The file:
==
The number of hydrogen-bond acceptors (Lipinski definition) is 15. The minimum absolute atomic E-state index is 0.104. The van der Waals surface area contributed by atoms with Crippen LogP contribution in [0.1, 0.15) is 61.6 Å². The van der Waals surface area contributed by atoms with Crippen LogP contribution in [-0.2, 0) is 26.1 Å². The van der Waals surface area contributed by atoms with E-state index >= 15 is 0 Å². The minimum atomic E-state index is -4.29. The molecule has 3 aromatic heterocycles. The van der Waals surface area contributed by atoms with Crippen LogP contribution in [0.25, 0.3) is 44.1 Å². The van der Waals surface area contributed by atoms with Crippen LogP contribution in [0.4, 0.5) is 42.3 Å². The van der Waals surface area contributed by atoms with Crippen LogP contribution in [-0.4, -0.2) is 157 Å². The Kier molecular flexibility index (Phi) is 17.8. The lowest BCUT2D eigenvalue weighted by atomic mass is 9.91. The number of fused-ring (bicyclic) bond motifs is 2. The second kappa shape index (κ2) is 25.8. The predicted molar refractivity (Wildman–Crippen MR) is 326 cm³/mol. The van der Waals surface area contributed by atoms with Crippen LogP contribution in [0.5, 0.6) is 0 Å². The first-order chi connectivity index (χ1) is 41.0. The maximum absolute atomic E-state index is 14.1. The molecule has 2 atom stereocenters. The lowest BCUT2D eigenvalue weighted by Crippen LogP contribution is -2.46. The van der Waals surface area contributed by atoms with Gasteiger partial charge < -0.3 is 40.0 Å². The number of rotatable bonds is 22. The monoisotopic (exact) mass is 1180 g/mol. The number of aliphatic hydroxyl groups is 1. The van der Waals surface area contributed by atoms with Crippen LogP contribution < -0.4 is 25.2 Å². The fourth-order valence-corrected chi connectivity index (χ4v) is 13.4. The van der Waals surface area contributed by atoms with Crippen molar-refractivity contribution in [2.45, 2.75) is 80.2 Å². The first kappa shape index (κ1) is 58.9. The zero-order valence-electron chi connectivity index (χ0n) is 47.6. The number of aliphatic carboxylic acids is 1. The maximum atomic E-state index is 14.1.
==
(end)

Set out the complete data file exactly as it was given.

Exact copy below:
The number of hydrogen-bond acceptors (Lipinski definition) is 15. The minimum absolute atomic E-state index is 0.104. The van der Waals surface area contributed by atoms with Crippen LogP contribution in [0.1, 0.15) is 61.6 Å². The van der Waals surface area contributed by atoms with Crippen LogP contribution in [-0.2, 0) is 26.1 Å². The van der Waals surface area contributed by atoms with E-state index >= 15 is 0 Å². The minimum atomic E-state index is -4.29. The molecule has 3 aromatic heterocycles. The van der Waals surface area contributed by atoms with Crippen LogP contribution in [0.25, 0.3) is 44.1 Å². The van der Waals surface area contributed by atoms with Crippen LogP contribution in [0.4, 0.5) is 42.3 Å². The van der Waals surface area contributed by atoms with Crippen LogP contribution in [-0.4, -0.2) is 157 Å². The Kier molecular flexibility index (Phi) is 17.8. The lowest BCUT2D eigenvalue weighted by atomic mass is 9.91. The number of fused-ring (bicyclic) bond motifs is 2. The second kappa shape index (κ2) is 25.8. The predicted molar refractivity (Wildman–Crippen MR) is 326 cm³/mol. The van der Waals surface area contributed by atoms with Crippen LogP contribution in [0.5, 0.6) is 0 Å². The first-order chi connectivity index (χ1) is 41.0. The maximum absolute atomic E-state index is 14.1. The molecule has 2 atom stereocenters. The lowest BCUT2D eigenvalue weighted by Crippen LogP contribution is -2.46. The van der Waals surface area contributed by atoms with Gasteiger partial charge < -0.3 is 40.0 Å². The number of rotatable bonds is 22. The monoisotopic (exact) mass is 1180 g/mol. The number of aliphatic hydroxyl groups is 1. The van der Waals surface area contributed by atoms with Crippen LogP contribution < -0.4 is 25.2 Å². The fourth-order valence-corrected chi connectivity index (χ4v) is 13.4. The van der Waals surface area contributed by atoms with Crippen molar-refractivity contribution in [2.45, 2.75) is 80.2 Å². The first kappa shape index (κ1) is 58.9. The zero-order valence-electron chi connectivity index (χ0n) is 47.6. The number of aliphatic carboxylic acids is 1. The maximum atomic E-state index is 14.1.